Snippets for 30 July 2020


In this edition of Snippets we kick off with big news from the financial world, with one of the world’s largest banks starting to measure the GHG impacts of loans and investments.


Closer to home, Kiwibank has decided that it will no longer fund or provide services to the fossil fuels industry, and that it will seek out more sustainable activities to back.


We also have articles that discuss how massive GHG reductions can be made through improved air conditioner efficiencies as well as procurement of low carbon goods and services.


We round this edition off with articles that discuss sequestration, storage and use of CO2. Enjoy!



The US bank Morgan Stanley has become the latest financial firm to commit to measuring and disclosing the climate impact of its loans and investments by joining the Global Carbon Accounting Partnership (PFAC), comprising 66 formal members representing more than $5.3 trillion in assets. Launched globally last year, PCAF describes itself as a collaborative effort from financial institutions to develop "a harmonized approach to the assessment and disclosure of greenhouse gas emissions financed by loans and investments". Read more.....





Kiwibank has similarly announced that it is taking an ethical stance on the types of organisations it will do business with. As the Kiwibank CEO, Steve Jurkovich, says "As well as committing to never lend or invest in fossil fuel extraction, we will withhold all banking services (for example, savings and transactional banking) from entities that are directly involved in, or that get the majority of their business revenue from, the production, manufacturing and extraction of fossil fuels". All of which is really about guiding and educating markets. Read more.....







And talking about education, this next article discusses how universities see climate change as being the most important mission of the 21st century. And education comes in a variety of ways, whether it being through social dialogue, course material, promotion of awareness, research and by walking the talk, in having campuses strive to be as sustainable as possible. Networks such as the International Universities Climate Alliance, the Global Alliance of Universities on Climate and Australasian Campuses Towards Sustainability, are pushing for change in and by the sector. Read more.....





A new study has found that up to eight years’ worth of global greenhouse gas emissions (~ 460bn tCO2e) could be prevented over the next four decades by setting tougher standards for air conditioning. This would be enough to avoid up to 0.4C of global warming by the end of the century. Improving air conditioning efficiency would reduce the need for new power plants, cut emissions and save consumers trillions of dollars. Read more.....







Regulation is one way to reduce emissions, another is through the procurement process. Hutt City Council is using their procurement process to select a low emissions waste collection contractor. The council is looking for a contractor that reports their emissions and seeks to reduce them and one tender applicant says that they can provide the service to the council using electric vehicles. They estimate that this would save 82.3 tonnes of CO2e per annum. Read more.....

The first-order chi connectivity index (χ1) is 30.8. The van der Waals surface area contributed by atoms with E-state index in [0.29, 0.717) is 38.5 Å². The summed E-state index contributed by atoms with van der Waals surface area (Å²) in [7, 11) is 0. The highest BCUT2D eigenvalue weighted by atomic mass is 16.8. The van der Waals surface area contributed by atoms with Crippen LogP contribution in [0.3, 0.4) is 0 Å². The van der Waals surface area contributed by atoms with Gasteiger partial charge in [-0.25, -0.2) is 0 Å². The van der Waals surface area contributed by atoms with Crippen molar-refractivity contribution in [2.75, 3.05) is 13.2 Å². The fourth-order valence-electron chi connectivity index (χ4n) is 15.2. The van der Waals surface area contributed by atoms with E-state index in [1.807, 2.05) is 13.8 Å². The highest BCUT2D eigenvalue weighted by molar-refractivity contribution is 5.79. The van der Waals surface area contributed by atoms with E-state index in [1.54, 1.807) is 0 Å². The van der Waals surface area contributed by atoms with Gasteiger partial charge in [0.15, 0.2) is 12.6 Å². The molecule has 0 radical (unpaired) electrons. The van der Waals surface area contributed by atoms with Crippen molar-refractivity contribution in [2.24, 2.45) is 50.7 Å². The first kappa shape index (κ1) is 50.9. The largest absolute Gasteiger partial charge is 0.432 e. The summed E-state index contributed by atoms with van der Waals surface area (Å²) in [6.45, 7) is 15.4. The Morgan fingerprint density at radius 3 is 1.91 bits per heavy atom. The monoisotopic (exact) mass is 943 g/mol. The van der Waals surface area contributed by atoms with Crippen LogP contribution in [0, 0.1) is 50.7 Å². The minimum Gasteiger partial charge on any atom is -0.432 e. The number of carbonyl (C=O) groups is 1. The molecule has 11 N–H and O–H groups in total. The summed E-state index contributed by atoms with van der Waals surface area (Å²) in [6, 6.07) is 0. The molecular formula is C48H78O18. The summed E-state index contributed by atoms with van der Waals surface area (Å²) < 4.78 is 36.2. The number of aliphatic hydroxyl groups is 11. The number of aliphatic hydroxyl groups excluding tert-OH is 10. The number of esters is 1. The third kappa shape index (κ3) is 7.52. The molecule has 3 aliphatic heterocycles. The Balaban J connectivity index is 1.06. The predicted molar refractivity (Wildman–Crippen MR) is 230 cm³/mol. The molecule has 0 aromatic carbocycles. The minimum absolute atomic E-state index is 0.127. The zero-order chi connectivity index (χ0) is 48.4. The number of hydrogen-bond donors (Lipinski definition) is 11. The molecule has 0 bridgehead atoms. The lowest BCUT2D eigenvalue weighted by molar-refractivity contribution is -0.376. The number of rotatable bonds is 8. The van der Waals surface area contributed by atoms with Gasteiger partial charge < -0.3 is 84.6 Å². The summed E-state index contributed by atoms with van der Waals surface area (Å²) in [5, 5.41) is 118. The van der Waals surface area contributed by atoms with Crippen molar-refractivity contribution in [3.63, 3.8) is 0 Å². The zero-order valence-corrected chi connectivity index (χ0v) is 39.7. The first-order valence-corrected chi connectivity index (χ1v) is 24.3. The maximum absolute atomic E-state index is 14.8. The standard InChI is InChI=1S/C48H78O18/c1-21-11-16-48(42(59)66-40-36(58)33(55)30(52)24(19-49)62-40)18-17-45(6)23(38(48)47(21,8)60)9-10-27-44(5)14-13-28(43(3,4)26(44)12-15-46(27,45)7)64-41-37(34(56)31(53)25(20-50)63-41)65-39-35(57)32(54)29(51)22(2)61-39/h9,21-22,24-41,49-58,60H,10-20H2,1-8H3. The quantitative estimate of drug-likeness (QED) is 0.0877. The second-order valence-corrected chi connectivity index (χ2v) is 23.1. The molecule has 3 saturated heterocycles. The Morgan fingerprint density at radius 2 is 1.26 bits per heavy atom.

Any pathway to mitigate climate change requires rapid emissions reductions and negative-emissions technologies to cut atmospheric concentrations. This article is an in depth look at where carbon capture, use, and storage (CCUS) is heading. In the short to medium term, CCUS could continue to struggle unless three important conditions are met: (1) capture costs fall, (2) regulatory frameworks provide incentives to account for CCUS costs, and (3) technology and innovation make CO2 a valuable feedstock for existing or new products. Read more.....




The reduction of CO2 emissions to achieve “net-zero” is the main goal, but using some negative emissions technology can help remove billions of tonnes of CO2 emissions from the air. The chemical weathering reactions that degrade rock particles can lock the greenhouse gas into carbonates within months. Spreading readily available rock dust (from mining operations) on farmland can improve CO2 levels as well as improving the soil quality. Much of the carbonate will eventually wash into the ocean, ending up as limestone on the ocean floor, providing a permanent natural carbon sink. Read more.....




Another option is spreading rock dust on beaches to weather and take up CO2, but we shouldn’t rely on these enhanced weathering technologies to save us – as there is no substitute for reduction in emission levels. The process is expensive – it’s much cheaper to avoid creating emissions by replacing coal with low carbon energy. This weathering processes should really just be used to scrub the last few stubborn tonnes of CO2 from the air that we can’t avoid emitting. Read more.....





Growing trees and plants and locking away carbon in their leaves and wood might be a more effective way of reducing carbon levels, but this takes up vast quantities of land. In India, they plan to cover 235 million acres with trees by 2050 as a way of keeping their rivers clean and reducing emissions levels. In many places this quantity of land would not be available for growing trees. The best result will occur if we minimize emissions and use all possible carbon removal techniques.Read more.....









Hydrogen microgrids - resilliance in the making?

The IEA has projected that 30% of future electrification efforts will be supplied by microgrids. In the last decade, renewable energy sources have been transforming the microgrid landscape, consequently reducing or even eliminating the need for costly fossil fuels. This has been made possible through the use of hydrogen. Read more.....


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